Breakfast

Breakfast (by Alex)

If you are anything like me, ‘breakfast’ is a word that fills you with many emotions – but not positive ones, and, depending on the day, rather strong negative ones. Anywhere from a medium “Why do I have to eat this?” to a strong “How am I going to eat this?”, depending on the day.

I frequently find myself waking up; showering, getting dressed, doing the exercises that I have to do every morning to stop my back hurting, and then finally being able to collapse into my chair an hour later, filled with relief that this tiresome routine is finally over. And then I remember that I haven’t made breakfast yet, and any semblance of happiness or satisfaction drains away from me.

Having to get up and traipse downstairs to make beans on toast is annoying, and it’s hard work. If you don’t have ASD, you’re probably asking why it’s hard work. Well, let me tell you:

  • I am extremely weak in the mornings until I’ve eaten, and by the time I’ve finished the aforementioned morning routine I have practically no energy left at all. To then have to haul my aching body up and into the kitchen is most unpleasant.
  • Once I have made it to the kitchen, I am immediately struck by how it is – regardless of the time of year – never at the temperature that I want it to be. This is also unpleasant.
  • I then have to use my non-existent energy to try and focus on performing the routine of getting out the bread, checking the toaster to make sure it’s on a 3 rather than a 4 or a 5, getting out the pot to put the beans in, making sure the microwave is turned on and turning it on if it isn’t, checking to see if there are any beans in the fridge and getting out a new can if there aren’t, putting the toast into the toaster and then the beans in the microwave, then finally realising that I have forgotten to get out the margarine or get a knife to spread it with. All of this, while my brain is constantly telling me how much I would rather be watching YouTube videos or going back to sleep or “Oh yeah, what about that thing Alice said to me yesterday, I need to draft a reply to that later…” aaaaand now I’ve burned the toast!
  • While all this is going on, my back has also started hurting and I may, or may not, have a headache by this point.

As you can see; breakfast is pretty awful, and definitely not a task that should be attempted when one is lacking in resources. So then, the next question becomes; how do we handle the demon known as breakfast? The first and most obvious solution would be just not having it. Unfortunately, this is not viable because if I don’t eat something in the morning, I’ll start to feel sick and won’t have the energy to do anything until I do eat. Even if you could go without breakfast, it’s probably not a good idea to do so, as making sure that you eat enough is very important to staying healthy.

So, if not eating it is out of the question, then we need to find a way to make the process of creating it easier. The solution I use for this is a rather cheat-y way to solve the problem, and won’t work for everyone; in my case, I just eat stuff that I don’t need to cook if I’m not feeling up to it. Usually either crackers or a blueberry muffin.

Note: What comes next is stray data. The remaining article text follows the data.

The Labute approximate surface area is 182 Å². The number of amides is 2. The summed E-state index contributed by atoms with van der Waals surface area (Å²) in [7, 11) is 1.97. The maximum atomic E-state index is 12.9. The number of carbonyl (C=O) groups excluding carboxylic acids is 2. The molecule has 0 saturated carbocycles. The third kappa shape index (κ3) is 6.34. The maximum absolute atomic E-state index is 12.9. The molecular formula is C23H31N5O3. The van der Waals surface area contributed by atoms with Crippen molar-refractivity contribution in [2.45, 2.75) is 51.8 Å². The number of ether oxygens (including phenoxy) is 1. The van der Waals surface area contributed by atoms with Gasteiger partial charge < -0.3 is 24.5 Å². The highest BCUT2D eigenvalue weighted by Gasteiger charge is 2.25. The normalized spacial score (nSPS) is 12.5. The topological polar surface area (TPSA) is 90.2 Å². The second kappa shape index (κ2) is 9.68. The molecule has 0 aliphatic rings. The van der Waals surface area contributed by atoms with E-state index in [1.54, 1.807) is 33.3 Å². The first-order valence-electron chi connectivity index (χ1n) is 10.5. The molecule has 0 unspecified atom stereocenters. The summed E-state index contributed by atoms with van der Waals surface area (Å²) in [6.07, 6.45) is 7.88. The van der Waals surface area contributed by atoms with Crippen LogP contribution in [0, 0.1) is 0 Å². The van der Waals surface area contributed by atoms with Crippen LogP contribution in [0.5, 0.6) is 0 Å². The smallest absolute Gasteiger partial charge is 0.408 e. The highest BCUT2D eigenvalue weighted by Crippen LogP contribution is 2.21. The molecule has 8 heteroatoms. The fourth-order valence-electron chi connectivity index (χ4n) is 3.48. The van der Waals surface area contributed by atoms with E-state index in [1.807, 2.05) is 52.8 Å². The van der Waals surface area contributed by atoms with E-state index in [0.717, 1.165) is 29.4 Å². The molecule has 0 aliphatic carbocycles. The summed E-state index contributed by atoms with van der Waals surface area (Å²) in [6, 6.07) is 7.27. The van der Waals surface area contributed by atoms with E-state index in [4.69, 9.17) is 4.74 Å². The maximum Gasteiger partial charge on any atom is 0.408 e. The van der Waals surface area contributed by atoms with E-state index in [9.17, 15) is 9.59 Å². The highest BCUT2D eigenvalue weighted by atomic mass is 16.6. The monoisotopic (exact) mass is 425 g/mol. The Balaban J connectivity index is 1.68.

If I wanted to optimise this even further, I could consider keeping them next to my desk so that I don’t have to go downstairs to get my breakfast. The solution here would be to cook when you have the energy for it, otherwise just eat something that requires less energy. Or just get someone else who isn’t as frail in the mornings to make it for you. If you can do that, this is probably all entirely irrelevant for you in the first place, and you are very lucky.

But let’s say that you have only one thing for breakfast every day, and that one thing requires cooking, and that there is no way around that. You cannot get anyone else to do it for you; you must do it yourself. In that case, what can you do to make it easier?

In the case of beans on toast, one thing would be to prepare the meal beforehand. Before going to bed on any given day, you could get out a fresh piece of bread and stick it in the toaster; find some beans and put them in a pot in the fridge so that you know they’ll be there, make sure the toaster is on the right setting, and do any other applicable stuff before actually having to make the meal. Yes, you’re still doing the same activities that you’d normally have to do, but you’re doing it at a time when you have more energy. Alternatively, find some method to temporarily give yourself more energy to make the process easier. I sometimes challenge myself to see how fast I can get together all the ingredients for the meal, which helps me focus on the work and distracts me from how tired and hungry I am. Sometimes I put on Russian hardbass music and that helps me to keep going for just a bit longer. Maybe imagine that you’re living in a desolate eastern bloc neighbourhood, and that you’re cooking the last serving of beans that you’ll ever get to eat before your entire family is driven to starvation thanks to Stalin’s policies of collectivism. What I’m getting at is; try and make it more interesting, and less like a chore. Try and have fun doing it, rather than letting it just be something you have to do.